Then his path to the top job became clear: “Peter May and Colin McNichol had been brought in as two local businessmen and two lifelong supporters of Rovers and then I came on board as a sponsor, got to know the lads and started to do some legal work for them and then I became a director.

“Basically they all jumped off leaving me more or less on my own so I brought back Phil Lowe, Paul Lakin came on board and that was like 12 years ago.

“We’d bottomed out, there was no money in the kitty and we were in the National League sort of mid-table, going nowhere and treading water.

Then another name was mentioned regarding the transformation the club was going through at that time. “Of course I got Rob Crossland in as well so that was sort of bottom but just turning upwards slightly.

“Then we had Malcolm Reilly as coach alongside Martin Hall and that never worked so Malcolm left and Martin resigned so short term we brought Harvey Howard in who didn’t work out.

“The sort of the beginning of the real upward turn was when we recruited Justin Morgan, heard about him via Tony Smith, he came from Toulouse who he got to the Challenge Cup semi-final that year in 2005.

“Interviewed Justin and he started just towards the end of that season, the year we won the National Rail Cup but flunked on promotion.

“So Justin said about the dead wood he wanted to push out so we pushed them out and gave him maximum salary cap in the National League as it was then and we more or less recruited a new team.

“James Webster was one the other Australian was Tangata-Toa but the main ones and probably the mainstay of the side that got us into Super League was probably Ben Fisher at hooker, Ben Cockayne at full-back those two.

“Gareth Morton had a big kicking boot on him and Webster was instrumental as well and Michael Smith in the back row, so we sort of constructed a team that we thought would be good enough to get us up but also to get Super League contracts because the whole thing at the time was you’d got to get a side that was good enough to keep you up as well as get you up because there’s this idea that if players are knowing that they’re not going to be good enough to perform in the elite then when it comes down to the cut and thrust of the end of the season they might not give their best because they might talk themselves out of a job.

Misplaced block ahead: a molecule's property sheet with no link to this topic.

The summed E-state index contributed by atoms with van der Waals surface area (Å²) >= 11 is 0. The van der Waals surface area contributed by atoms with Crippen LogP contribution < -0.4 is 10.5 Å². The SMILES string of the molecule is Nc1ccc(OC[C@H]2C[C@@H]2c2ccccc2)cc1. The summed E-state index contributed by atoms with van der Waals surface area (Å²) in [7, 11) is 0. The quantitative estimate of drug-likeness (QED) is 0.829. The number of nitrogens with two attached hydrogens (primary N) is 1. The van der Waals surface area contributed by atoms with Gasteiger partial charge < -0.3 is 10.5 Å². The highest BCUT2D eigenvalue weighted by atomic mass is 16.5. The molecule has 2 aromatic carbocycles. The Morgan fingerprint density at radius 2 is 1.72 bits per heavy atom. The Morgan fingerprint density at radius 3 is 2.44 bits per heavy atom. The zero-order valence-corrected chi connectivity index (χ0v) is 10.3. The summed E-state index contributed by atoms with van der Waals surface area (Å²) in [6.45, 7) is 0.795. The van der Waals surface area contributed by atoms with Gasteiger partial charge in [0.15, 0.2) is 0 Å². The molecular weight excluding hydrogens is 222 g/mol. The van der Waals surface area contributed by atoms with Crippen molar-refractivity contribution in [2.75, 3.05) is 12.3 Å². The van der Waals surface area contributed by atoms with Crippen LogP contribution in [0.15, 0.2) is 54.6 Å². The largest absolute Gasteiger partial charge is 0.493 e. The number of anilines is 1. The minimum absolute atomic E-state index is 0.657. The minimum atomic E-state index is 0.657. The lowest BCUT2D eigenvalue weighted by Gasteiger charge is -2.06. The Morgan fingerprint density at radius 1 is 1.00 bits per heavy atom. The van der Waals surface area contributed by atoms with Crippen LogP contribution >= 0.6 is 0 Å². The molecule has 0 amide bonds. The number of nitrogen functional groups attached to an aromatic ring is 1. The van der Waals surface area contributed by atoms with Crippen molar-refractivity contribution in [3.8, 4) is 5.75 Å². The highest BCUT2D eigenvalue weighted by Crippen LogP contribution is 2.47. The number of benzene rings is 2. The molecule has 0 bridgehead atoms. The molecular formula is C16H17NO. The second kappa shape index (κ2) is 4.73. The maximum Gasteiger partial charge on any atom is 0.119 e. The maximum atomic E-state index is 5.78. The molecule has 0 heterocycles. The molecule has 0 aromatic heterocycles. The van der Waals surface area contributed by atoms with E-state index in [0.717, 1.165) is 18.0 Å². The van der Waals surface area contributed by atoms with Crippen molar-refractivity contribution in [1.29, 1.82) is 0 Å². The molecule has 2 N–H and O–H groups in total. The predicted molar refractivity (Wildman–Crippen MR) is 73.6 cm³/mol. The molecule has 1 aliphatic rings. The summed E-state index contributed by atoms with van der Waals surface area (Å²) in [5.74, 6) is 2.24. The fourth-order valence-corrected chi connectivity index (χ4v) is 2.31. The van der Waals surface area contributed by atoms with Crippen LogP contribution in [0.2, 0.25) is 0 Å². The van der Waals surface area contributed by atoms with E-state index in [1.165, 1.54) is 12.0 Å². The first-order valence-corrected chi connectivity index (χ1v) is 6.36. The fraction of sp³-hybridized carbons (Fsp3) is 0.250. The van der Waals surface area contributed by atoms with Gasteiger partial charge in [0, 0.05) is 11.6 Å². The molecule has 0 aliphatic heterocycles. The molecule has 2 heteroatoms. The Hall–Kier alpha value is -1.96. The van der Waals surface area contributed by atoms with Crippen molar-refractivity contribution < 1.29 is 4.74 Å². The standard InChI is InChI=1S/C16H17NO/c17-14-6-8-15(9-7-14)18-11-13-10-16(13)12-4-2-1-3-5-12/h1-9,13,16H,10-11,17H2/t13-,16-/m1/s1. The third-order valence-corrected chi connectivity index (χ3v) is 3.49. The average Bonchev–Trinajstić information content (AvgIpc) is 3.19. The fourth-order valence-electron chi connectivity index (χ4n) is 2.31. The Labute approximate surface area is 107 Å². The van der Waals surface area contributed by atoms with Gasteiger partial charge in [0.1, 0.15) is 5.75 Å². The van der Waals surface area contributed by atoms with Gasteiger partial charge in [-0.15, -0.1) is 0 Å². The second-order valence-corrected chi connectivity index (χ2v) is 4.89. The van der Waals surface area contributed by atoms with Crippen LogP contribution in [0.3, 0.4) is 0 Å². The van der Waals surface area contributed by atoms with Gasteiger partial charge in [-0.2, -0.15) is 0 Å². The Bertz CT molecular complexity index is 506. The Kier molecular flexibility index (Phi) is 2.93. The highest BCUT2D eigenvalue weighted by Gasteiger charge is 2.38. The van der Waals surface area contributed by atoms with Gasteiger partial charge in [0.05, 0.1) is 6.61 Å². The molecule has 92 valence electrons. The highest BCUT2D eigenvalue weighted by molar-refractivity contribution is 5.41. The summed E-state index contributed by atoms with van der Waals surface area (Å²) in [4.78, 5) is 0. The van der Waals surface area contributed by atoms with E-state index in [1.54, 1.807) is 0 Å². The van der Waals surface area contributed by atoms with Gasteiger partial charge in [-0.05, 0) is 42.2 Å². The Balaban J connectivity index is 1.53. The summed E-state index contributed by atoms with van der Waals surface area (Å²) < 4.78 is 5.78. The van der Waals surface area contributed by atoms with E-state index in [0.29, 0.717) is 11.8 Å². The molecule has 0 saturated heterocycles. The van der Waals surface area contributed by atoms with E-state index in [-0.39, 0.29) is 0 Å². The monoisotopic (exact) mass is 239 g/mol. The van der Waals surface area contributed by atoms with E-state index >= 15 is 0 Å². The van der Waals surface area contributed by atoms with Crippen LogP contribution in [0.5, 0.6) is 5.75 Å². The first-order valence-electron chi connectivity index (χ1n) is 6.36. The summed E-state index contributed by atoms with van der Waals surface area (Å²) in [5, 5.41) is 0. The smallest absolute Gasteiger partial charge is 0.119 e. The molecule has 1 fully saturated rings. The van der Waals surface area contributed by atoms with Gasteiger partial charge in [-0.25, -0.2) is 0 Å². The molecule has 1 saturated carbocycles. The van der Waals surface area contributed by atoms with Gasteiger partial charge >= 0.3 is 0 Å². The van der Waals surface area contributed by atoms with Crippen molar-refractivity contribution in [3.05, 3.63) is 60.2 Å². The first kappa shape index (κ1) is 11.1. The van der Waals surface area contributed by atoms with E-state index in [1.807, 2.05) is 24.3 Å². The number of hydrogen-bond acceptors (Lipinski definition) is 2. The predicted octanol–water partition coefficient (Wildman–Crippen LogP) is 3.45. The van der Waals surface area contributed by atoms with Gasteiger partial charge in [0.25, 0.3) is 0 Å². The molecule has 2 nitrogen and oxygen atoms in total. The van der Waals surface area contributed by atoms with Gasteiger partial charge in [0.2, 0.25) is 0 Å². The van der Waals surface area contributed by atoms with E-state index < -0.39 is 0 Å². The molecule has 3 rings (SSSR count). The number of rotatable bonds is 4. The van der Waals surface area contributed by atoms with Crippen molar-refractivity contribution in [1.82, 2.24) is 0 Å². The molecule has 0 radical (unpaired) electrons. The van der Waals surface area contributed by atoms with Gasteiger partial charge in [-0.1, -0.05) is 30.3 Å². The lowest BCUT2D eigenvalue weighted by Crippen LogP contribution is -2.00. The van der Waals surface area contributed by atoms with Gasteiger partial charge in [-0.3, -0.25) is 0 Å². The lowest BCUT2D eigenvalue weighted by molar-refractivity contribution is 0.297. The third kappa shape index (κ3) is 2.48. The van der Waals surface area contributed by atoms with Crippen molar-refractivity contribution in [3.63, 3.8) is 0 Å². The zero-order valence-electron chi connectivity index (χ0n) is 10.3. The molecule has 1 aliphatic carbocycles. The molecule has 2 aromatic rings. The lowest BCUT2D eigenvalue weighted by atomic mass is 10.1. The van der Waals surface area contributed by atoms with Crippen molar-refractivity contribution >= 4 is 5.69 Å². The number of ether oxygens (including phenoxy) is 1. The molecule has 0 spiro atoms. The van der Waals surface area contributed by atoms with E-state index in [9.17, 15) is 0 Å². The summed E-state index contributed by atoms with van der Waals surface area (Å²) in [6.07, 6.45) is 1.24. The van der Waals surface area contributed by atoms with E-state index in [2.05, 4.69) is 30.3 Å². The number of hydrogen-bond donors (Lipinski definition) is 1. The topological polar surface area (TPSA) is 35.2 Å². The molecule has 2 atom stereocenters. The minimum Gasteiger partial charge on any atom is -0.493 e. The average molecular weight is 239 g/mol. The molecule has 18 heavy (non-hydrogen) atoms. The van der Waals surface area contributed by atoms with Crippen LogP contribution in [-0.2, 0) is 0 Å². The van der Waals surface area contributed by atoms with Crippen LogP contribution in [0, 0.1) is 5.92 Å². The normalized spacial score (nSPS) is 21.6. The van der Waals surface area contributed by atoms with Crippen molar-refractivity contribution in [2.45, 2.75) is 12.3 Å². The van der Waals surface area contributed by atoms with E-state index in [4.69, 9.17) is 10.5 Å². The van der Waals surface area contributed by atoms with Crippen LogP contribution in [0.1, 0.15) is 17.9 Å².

“So we invested heavily and eventually it paid off and we got promoted and got to a Challenge Cup semi-final.”

The first season in Super League in 2007 is obviously a source of great pride for this very relaxed but competitive man and a glint appears in the eye as he talks of early successes as his side won four of their first five games in the top-flight:

He said:”Four of our first five games we beat Wakefield at home, last minute, Ben Cockayne scored.

“Then we won away at Huddersfield and then I think we lost at home to London but then we won at Wigan and beat Leeds, so we won four of our first five so that meant we were never bottom of the table all season.

“After those first five we lost six on the trot and then we had the Paul Cooke saga, Paul came over first game we just lost narrowly to Huddersfield but then we beat Hull FC at magic and then we beat Wigan again so Paul gave us a bit of catalyst when we’d hit a bit of a trough.